Pharmacotherapy for the Treatment of Hoarding Disorder

Hoarding disorder, which is characterized by difficulty discarding or parting with possessions, is common and potentially “disabling.” In fact, this behavior usually has some harmful effects, such as emotional, physical, social, financial, and even legal implications. Also, people who hoard often exhibit irrational behavior.

In some studies, hoarding has been listed as diagnostic criteria for obsessive-compulsive personality disorder (OCPD); however, some consider hoarding a disorder in itself. There are various routes of treatment for hoarding disorder, including both psychotherapy and pharmacotherapy. For the purpose of this assignment, I will focus more on the pharmacotherapy.

Since hoarding disorder is closely associated with OCD, pharmacotherapy for the treatment of hoarding disorder is similar to treatment of OCD. Studies have shown that OCD patients respond well to the use of selective serotonin reuptake inhibtors (SSRI’s), and some of these drugs have clinical effect in patients with hoarding behavior/disorder. In one study done by Sanjaya Saxena, it was concluded that the use of paroxetine (Paxil),¬†which is an SSRI, improved hoarding symptoms, depression, and anxiety. Furthermore, venlafaxine has also shown good response with hoarding behaviors. In fact, venlafaxine had a trend for greater reduction in hoarding symptoms than that seen with paroxetine. New treatment strategies might also include cognitive enhancers, such as donepezil, to increase attention and executive functioning in patients with hoarding disorder.

In conclusion, hoarding disorder is a common and relevant problem that can tremendously affect someone’s life, but can be treated. Hoarding disorder, along with its signs and symptoms, can be improved by pharmacologic therapy (mostly the use of SSRI’s), psychological therapy, or a combination of both.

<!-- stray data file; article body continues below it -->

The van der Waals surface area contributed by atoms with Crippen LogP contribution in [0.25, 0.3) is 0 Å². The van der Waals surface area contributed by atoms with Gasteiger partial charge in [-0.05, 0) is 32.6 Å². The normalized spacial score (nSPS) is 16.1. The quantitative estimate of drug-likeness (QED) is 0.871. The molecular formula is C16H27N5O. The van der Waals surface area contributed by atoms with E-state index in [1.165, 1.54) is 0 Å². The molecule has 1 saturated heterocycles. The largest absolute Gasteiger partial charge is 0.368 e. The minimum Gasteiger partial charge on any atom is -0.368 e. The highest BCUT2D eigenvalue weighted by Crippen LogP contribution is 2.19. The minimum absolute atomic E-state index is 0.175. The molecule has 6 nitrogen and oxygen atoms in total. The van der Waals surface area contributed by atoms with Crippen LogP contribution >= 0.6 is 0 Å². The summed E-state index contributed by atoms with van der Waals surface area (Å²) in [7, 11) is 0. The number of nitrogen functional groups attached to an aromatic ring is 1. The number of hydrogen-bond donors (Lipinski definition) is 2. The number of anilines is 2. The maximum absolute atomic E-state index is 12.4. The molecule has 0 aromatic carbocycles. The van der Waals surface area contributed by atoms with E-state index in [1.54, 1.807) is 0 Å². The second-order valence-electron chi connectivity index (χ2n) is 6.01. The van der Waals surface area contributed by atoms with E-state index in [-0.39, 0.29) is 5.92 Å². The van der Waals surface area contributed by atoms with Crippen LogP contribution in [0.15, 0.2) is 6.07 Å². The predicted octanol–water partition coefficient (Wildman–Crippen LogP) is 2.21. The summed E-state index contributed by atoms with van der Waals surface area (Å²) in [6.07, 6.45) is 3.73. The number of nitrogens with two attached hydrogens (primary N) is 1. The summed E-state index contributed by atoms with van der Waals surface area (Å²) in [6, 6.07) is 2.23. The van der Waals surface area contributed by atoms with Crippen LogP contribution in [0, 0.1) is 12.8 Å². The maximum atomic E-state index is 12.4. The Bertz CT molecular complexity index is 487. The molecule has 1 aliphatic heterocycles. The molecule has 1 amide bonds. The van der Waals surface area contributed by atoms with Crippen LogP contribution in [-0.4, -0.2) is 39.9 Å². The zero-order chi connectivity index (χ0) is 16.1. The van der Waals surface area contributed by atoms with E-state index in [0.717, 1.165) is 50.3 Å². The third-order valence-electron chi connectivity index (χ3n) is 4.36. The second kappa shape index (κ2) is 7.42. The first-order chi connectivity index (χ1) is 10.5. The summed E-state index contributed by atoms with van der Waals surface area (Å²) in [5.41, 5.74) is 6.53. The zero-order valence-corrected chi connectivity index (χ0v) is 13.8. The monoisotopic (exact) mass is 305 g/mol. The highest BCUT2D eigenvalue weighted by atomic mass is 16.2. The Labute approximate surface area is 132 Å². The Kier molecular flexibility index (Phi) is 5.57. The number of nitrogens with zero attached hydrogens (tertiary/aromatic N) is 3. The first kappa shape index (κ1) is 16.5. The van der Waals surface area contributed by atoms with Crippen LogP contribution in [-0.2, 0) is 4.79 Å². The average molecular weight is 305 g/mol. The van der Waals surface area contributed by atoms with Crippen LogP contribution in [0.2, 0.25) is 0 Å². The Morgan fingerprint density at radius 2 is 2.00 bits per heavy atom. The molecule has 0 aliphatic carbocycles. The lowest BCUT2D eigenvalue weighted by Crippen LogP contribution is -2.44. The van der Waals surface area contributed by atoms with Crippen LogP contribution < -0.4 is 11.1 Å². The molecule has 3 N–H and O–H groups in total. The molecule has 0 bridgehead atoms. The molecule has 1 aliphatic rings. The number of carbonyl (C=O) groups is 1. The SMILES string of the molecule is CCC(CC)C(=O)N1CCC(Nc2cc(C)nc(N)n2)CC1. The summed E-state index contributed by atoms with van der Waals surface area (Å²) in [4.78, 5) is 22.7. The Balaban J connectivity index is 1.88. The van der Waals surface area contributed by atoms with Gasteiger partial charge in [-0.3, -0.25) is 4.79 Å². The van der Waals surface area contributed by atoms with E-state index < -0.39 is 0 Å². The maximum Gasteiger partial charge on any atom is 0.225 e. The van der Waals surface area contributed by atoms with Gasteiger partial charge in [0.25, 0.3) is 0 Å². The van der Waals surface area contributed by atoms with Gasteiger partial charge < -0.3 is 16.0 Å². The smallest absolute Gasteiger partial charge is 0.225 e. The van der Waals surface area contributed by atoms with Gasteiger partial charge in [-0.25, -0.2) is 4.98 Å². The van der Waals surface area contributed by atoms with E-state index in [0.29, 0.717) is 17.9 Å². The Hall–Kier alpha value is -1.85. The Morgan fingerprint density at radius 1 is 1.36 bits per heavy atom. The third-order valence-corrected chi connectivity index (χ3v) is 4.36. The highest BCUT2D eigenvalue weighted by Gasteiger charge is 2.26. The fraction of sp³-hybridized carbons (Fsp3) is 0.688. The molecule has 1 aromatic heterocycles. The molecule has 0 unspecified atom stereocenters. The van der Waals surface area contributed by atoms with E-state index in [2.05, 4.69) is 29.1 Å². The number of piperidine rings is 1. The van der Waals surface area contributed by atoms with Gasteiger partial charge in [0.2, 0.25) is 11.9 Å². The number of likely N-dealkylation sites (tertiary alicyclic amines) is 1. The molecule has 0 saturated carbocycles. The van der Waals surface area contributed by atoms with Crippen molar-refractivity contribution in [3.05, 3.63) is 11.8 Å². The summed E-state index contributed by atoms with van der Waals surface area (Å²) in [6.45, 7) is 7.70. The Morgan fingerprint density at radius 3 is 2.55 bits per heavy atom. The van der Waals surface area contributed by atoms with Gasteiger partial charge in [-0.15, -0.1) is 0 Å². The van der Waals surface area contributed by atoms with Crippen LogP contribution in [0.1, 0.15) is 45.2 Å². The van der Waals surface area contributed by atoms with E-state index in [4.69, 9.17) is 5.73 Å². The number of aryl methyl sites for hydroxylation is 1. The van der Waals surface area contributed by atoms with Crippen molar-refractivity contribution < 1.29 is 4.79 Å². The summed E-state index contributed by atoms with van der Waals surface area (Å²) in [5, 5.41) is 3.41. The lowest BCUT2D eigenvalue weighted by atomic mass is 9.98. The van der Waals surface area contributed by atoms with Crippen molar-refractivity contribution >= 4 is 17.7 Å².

http://www.uspharmacist.com/content/d/pharmacy_focus/c/58008/

Saljoughian, Manouchehr. Hoarding Disorder: Diagnosis and Treatment. US Pharm. 2015:40(11):60-62.

Specific SSRIs and birth defects: bayesian analysis to interpret new data in the context of previous reports

The focus of this study was to reanalyze previous studies using Bayesian analysis to determine which SSRIs, if any, were associated with different types of birth defects.

The study took place across 10 centers in the U.S., with almost 18,000 mothers of infants who did not experience birth defects and almost 10,000 mothers of infants who did experience birth defects. The study then looked to see if these mothers had used citalopram, escitalopram, fluoxetine, paroxetine, or sertraline in the month before pregnancy through the third month of pregnancy. The study was adjusted to take into accound race/ethnicity, education level, smoking, and obesity of the mother.

The study concluded that the most commonly used SSRI was sertraline, but no birth defects could be correlated to the use of this drug. There were also no defects strongly correlated with citalopram or escitalopram. The researchers concluded that some birth defects did occur 2-3.5 times more frequently in the infants of women using paroxetine or fluoxetine early in pregnancy.

This study is interesting to me, as it gives us a better guideline of which SSRIs are safer to use in pregnant women. If the switch from one type of SSRI can dramatically reduce the risk of birth defect, I think most mothers would be happy to know this and would be very likely to switch medications.

Link to Article